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Smooth melody in Chopin Etude Op. 25/No.1 "Aeolian Harp" (Read 7277 times)

Offline dk

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Smooth melody in Chopin Etude Op. 25/No.1 "Aeolian Harp"
« on: May 19, 2005, 10:48:40 PM »
Hi,
among several other pieces, I'm currently learning Op. 25/No. 1 as an introduction to a twenty minutes long programme for the entry exam of our local conservatory. While the basical arm movement for the accompaniment notes works quite well, I still struggle with bringing the melody out as smooth as possible.

There are melody notes that are about an octave higher than the rest which require fast jumps back to the chord notes. I achieved the ability to hit them blindly at moderade speed by practising those measures with closed eyes. Though I hit them, they sound harsh and hammered as I can't stay at all on the upper (melody) key. It's a similar problem to Liszt's Liebestraum where the melody gets loud (E major was it, I think)...

does anybody have any advice on how to work on that matter? As this etude is widely considered as one of the easier ones, I have some hope of just having missed the right technique.. (currently, I'm doing a workaround and just play this note groups a bit rubato but it's still not satisfying..)

Offline ted

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Re: Smooth melody in Chopin Etude Op. 25/No.1 "Aeolian Harp"
«Reply #1 on: May 20, 2005, 12:17:19 AM »
I do not find anything particularly "easy" about the piece. I just jump and fit the central accompaniment to the flow of the tune (and the bottom left hand notes too - they're important) rather than try to push the melody notes into the strict notation of the accompaniment. Once I woke up to that it turned out all right.
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Offline bernhard

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Re: Smooth melody in Chopin Etude Op. 25/No.1 "Aeolian Harp"
«Reply #2 on: May 20, 2005, 10:11:11 AM »
Yes, Ted is very right. However in order to accomplish what he suggested, you may find it useful to outline this piece before jumping in at the deep end.

What do I mean by outline? Simply get rid of all the arpeggio figurations and play only the melodic notes.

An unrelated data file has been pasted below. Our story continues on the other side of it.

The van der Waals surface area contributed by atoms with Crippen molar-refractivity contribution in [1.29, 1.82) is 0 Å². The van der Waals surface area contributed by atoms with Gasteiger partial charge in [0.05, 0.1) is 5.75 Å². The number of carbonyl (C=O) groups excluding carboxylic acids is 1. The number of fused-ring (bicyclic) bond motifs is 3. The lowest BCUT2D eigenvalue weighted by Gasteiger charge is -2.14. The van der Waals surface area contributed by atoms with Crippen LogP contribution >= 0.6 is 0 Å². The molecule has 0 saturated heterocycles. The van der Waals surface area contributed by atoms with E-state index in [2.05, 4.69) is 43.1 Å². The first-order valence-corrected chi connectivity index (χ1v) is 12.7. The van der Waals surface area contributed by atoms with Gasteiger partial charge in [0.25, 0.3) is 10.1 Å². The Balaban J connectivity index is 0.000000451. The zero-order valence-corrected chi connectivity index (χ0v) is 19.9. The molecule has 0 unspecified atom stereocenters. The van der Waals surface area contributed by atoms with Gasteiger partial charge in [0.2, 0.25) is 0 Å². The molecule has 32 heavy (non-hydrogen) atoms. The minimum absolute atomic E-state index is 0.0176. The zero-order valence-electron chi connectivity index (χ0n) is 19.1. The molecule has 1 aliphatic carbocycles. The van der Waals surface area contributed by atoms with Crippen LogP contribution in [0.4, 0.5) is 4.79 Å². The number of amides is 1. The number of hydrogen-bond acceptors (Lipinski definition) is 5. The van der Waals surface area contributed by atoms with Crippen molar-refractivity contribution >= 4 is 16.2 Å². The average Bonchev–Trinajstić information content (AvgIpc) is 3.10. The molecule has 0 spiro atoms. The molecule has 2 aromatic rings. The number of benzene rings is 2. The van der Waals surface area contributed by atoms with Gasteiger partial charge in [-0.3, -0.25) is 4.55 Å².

To illustrate it, here are the first few bars in outline (do the same for the whole piece):

.

This way the technical difficulty goes from very advanced to about grade 1 and you can concentrate solely on the technical means necessary to play the melody at its most expressive (but you must keep with the original fingering!).

Once this is accomplished, put the arpeggio figurations back on. You will find that you may have to modify your movements to account for the technique required to express the melody.


Best wishes,
Bernhard.
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Offline quantum

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Re: Smooth melody in Chopin Etude Op. 25/No.1 "Aeolian Harp"
«Reply #3 on: May 20, 2005, 01:20:04 PM »
Ted is quite right in his description.  The notes don't have to be in strict time.  It is the melody outline what comes out and what you sould concentrate on.  When I play this piece I don't think of jumps, but rather 1 fluid motion from melody to accompaniment to melody, etc.  Think of an elipse rather than an rectangle when picturing the movment of your arm and wrist. 

Also when you are more comfortable with the piece, don't forget to shape the phrasing of the melody so it doesn't sound like a metronome ticking with every main beat. 

So there are different levels of activity going on:
The shape of the melody phrase,  and within that the shape of the accompaniment within a single melody note. 
Made a Liszt. Need new Handel's for Soler panel & Alkan foil. Will Faure Stein on the way to pick up Mendels' sohn. Josquin get Wolfgangs Schu with Clara. Gone Chopin, I'll be Bach

Offline teresa_b

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Re: Smooth melody in Chopin Etude Op. 25/No.1 "Aeolian Harp"
«Reply #4 on: May 21, 2005, 12:00:55 AM »
Hi all,

I played this and also wondered who thought it was so EASY!  Yikes.  I think everyone gave good advice.  I got some advice at the time that helped a bit--it was to move my arms such that the hands and elbows moved in and out from my body as I played (best I can describe it is in aeronautical terms, "yaw").  This helped with getting weight on the melodic line and the bass which are played with the pinkies.  As for the phrasing--difficult, but with practice...!

Good luck with this gorgeous piece!
Teresa